YAKIMA, Wash. — Yakima authorities are investigating whether a resident violated the law when she secretly recorded a recent meeting with City Manager Tony O’Rourke and posted it on YouTube.

The information came out at Tuesday’s Yakima City Council meeting when a friend of Joey Anderson, the resident in question, addressed the council demanding O’Rourke drop charges against her.

But so far the city hasn’t brought charges.

“We’re in the process of investigating what we believe to be a criminal violation of the law,” O’Rourke told council members after the exchange.

Anderson has been a regular at council meetings in recent months in attempts to draw attention to accusations of police brutality against her husband stemming from an incident in April. According to police reports, Anderson’s husband, Russell, walked toward them with a machete and resisted arrest.

Police were responding at the time to a domestic disturbance at Anderson’s mobile home, where she was attempting to evict a tenant.

Since then, Anderson has used the audience participation section of council meetings to raise allegations of corruption against O’Rourke, the entire council and the Yakima Police Department.

The council and other officials had largely ignored Anderson’s comments, in part because of a pending case against her husband on a charge of domestic disturbance, but O’Rourke agreed to meet privately with her to discuss the case July 16.

Anderson recorded the meeting on her cellphone camera, which she says was sitting on top of her wallet during the meeting. The meeting lasted about 40 minutes and included Yakima police Capt. Greg Copeland.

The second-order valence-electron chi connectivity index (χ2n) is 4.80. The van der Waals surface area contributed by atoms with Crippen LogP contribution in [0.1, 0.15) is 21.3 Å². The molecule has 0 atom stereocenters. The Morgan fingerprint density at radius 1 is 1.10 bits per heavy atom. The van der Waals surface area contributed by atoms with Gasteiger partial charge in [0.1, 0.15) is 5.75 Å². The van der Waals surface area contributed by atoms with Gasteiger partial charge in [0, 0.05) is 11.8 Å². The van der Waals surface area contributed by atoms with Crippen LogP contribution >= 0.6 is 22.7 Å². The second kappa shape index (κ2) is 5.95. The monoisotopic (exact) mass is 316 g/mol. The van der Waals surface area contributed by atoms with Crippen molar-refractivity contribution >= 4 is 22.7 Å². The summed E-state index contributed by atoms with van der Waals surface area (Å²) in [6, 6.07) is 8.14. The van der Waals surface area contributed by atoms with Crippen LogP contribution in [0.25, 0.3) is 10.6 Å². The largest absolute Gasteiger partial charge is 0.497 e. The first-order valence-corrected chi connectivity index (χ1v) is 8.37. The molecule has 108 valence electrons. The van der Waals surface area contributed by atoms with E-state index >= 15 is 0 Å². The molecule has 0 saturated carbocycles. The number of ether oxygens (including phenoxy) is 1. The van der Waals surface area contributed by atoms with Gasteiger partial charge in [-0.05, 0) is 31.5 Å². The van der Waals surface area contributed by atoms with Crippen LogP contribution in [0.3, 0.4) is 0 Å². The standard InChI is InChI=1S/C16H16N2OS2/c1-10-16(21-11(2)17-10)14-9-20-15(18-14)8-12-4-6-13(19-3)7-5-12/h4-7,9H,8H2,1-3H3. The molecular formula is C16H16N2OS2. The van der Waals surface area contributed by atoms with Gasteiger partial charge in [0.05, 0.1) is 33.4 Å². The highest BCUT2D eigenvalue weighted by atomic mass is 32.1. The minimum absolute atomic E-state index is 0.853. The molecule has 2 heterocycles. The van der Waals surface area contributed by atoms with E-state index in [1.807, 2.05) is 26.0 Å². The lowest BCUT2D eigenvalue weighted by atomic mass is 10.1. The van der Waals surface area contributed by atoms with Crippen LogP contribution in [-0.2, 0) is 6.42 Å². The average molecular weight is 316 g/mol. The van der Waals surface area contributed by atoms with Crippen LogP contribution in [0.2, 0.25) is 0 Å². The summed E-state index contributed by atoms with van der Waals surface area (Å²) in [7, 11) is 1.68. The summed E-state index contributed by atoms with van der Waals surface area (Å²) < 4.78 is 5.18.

O’Rourke and Copeland say very little on the recording. Anderson becomes increasingly upset to the point of shouting at the two before O’Rourke agrees to review the case file.

O’Rourke later sent a letter to Anderson detailing his review of the case file that found her claims to be unsubstantiated.

At Tuesday’s council meeting, Anderson’s friend, Maria Bosworth, said O’Rourke didn’t have to consent to the recording because it occurred while he was conducting business in his official capacity.

In an interview Wednesday, O’Rourke said there are any number of tasks he performs in his official capacity that must be able to remain confidential, such as labor negotiations and real estate transactions. He said Anderson’s recording violated state law, which requires consent from both parties to be recorded.

“I wasn’t concerned about anything I said in the meeting,” O’Rourke said. “It’s the principle of the matter.”

O’Rourke said city attorneys are currently reviewing case law on the matter before deciding on bringing a charge.

Recording and broadcasting without consent is a gross misdemeanor in the state, punishable by up to one year in jail or up to a $5,000 fine.

• This article has been updated to include the recording and to correct the location of the camera with which the recording was made and the length of the meeting.